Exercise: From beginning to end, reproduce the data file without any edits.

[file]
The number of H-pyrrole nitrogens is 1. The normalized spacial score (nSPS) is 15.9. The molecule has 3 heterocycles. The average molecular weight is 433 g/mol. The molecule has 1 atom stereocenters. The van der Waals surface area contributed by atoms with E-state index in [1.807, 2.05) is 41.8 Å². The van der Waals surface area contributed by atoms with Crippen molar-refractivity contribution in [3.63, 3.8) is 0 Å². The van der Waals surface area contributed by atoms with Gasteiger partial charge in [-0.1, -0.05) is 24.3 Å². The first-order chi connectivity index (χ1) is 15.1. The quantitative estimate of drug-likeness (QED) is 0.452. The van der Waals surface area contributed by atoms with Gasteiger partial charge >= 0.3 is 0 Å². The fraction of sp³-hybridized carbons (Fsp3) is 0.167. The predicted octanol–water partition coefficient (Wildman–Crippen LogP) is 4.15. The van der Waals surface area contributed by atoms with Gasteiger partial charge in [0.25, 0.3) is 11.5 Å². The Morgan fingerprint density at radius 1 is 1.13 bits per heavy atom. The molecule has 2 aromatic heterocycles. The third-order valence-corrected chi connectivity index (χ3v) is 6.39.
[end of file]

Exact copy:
The number of H-pyrrole nitrogens is 1. The normalized spacial score (nSPS) is 15.9. The molecule has 3 heterocycles. The average molecular weight is 433 g/mol. The molecule has 1 atom stereocenters. The van der Waals surface area contributed by atoms with E-state index in [1.807, 2.05) is 41.8 Å². The van der Waals surface area contributed by atoms with Crippen molar-refractivity contribution in [3.63, 3.8) is 0 Å². The van der Waals surface area contributed by atoms with Gasteiger partial charge in [-0.1, -0.05) is 24.3 Å². The first-order chi connectivity index (χ1) is 15.1. The quantitative estimate of drug-likeness (QED) is 0.452. The van der Waals surface area contributed by atoms with Gasteiger partial charge >= 0.3 is 0 Å². The fraction of sp³-hybridized carbons (Fsp3) is 0.167. The predicted octanol–water partition coefficient (Wildman–Crippen LogP) is 4.15. The van der Waals surface area contributed by atoms with Gasteiger partial charge in [0.25, 0.3) is 11.5 Å². The Morgan fingerprint density at radius 1 is 1.13 bits per heavy atom. The molecule has 2 aromatic heterocycles. The third-order valence-corrected chi connectivity index (χ3v) is 6.39.